The Royal Family

When Lee Tabas went public with a letter questioning his brother Robert’s leadership of the family bank in Narberth, he pulled back the veil on a real-life soap opera: a storied, wealthy Main Line family torn asunder by greed, backstabbing and gossip; a colorful patriarch who pitted son against son; and a trail of scandal and lawsuits that has almost everyone not talking to someone else. Meet the Tabases

Dan began to work magic in Downingtown, building, wooing tenants like Pepperidge Farm Bakery, Pillsbury and the Philip Morris Tobacco Company. Eventually it seemed as though the Tabas family owned everything. There were hotels like the Downingtown Motor Inn (phones in the bathrooms!) and Mickey Rooney’s Tabas Hotel (Dan had met Mickey in the service; Rooney called Dan “Uncle”). There were the dinner theaters, the bowling palace, the Twelve Caesars banquet hall, the golf course. And, in 1980, Royal Bank. The Tabas brothers even tried to buy the Eagles.

“Dan was able to see into the future,” says Donald Trump, a close friend of Dan and the family. “He was able to see where the world was going to be in five years. Not many people have that ability.”

As a result of all of this success, over the years the Tabases rubbed shoulders with the B-List rich and famous: Frank Sinatra Jr., Frankie Valli, Debbie Reynolds. Dan fired Zsa Zsa Gabor from her starring role in a City Line Dinner Theater show for allegedly insisting that a group of people in wheelchairs be removed from the front row. (Picketers outside the theater chanted, “One, two, three, four! Say you’re sorry, Miss Gabor!”) Charles and Harriette celebrated their 37th wedding anniversary on the QE2; there was a sacred spot on a wall in their home where Eleanor Roosevelt had signed her name during a party.

As Sam Tabas watched his boys take control of his empire, he stayed true to his original purpose, right up until his death in 1972: family first. He started a trust to fund the educations and medical needs of his descendants, as long as they were “of my blood.” He also created a club called the “Tabas Family Circle,” and sponsored a huge reunion for the families of his brothers and sister. “It is my hope,” he wrote, “that my sons will carry on the tradition.”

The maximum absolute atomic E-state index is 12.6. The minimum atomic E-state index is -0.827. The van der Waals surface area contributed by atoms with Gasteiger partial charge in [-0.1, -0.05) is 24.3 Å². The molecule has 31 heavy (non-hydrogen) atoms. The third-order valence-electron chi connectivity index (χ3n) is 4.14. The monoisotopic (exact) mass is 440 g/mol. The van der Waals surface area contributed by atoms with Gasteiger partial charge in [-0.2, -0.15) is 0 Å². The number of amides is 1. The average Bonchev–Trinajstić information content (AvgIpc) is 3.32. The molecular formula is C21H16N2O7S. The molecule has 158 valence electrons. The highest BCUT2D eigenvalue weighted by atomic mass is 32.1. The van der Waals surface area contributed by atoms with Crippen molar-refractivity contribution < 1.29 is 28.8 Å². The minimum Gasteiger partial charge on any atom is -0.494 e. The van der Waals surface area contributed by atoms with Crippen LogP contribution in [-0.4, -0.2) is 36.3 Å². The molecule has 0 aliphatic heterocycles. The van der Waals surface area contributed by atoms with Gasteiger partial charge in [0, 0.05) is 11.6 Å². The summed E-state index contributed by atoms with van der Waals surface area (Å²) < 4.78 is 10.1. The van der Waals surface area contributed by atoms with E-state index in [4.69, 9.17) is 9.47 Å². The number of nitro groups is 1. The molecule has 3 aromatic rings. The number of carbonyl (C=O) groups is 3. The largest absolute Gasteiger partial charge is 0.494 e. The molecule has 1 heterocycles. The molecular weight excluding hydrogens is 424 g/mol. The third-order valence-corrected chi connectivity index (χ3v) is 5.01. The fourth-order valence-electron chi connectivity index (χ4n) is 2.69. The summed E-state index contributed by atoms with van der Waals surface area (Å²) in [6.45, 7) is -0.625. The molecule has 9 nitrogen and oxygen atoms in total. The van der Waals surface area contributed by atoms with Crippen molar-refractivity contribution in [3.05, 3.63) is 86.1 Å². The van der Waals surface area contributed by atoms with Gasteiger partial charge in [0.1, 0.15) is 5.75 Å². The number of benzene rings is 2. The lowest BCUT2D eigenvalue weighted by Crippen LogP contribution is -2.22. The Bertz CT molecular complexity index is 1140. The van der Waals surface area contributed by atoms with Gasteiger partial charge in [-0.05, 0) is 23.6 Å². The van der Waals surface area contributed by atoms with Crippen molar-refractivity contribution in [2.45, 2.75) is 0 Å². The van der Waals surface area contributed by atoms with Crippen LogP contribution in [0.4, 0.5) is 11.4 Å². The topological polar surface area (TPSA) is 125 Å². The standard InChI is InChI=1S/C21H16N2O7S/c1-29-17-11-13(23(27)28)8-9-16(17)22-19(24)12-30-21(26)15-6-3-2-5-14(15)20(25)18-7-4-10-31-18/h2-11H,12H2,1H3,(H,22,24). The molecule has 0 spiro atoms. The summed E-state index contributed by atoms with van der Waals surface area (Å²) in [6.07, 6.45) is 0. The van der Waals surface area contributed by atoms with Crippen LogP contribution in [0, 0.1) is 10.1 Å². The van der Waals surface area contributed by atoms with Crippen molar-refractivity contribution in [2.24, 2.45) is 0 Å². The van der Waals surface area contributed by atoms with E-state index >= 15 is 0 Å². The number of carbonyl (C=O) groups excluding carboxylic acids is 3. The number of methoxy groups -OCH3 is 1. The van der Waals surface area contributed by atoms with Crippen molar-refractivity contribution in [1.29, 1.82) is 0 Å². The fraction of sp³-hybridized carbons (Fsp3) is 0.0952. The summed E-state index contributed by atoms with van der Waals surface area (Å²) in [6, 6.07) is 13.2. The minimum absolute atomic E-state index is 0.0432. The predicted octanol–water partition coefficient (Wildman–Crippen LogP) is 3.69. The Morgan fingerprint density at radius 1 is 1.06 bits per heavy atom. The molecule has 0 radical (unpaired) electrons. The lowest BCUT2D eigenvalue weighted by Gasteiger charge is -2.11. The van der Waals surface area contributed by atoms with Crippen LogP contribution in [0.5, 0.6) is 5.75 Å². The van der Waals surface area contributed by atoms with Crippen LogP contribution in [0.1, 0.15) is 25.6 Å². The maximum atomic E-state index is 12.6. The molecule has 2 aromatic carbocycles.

It seemed Charles and Dan Tabas were set to do just that, especially after March 12, 1964. That was the day the brothers signed their partnership agreement. They were now, officially, equal partners in Tabas Enterprises, which comprised virtually everything the family owned. If one of them died, the agreement stipulated, the other would assume sole and total control of the business, plus act as fiduciary for the estate of his brother, making sure that his estate continued to get its equal share of income.

“The two brothers trusted each other in life,” Dan’s son-in-law, Ken Tepper, once told the Daily News, “and beyond.”

1 2 3 4 5 6 7 8 9 10< Previous Next >View as One Page

Around The Web

Be respectful of our online community and contribute to an engaging conversation. We reserve the right to ban impersonators and remove comments that contain personal attacks, threats, or profanity, or are flat-out offensive. By posting here, you are permitting Philadelphia magazine and Metro Corp. to edit and republish your comment in all media.

  • stephanie

    Good dirt and reading!

  • Barton

    During my childhood, in the late 40's and early 50's, I lived a few doors from "Uncle Charles" and Aunt Harriet and their son, Andy, and I would occassionally visit at them at their home where we would pop popcorn. They are really nice people.

  • Anne

    Ok , every family has it’s dirt or secrets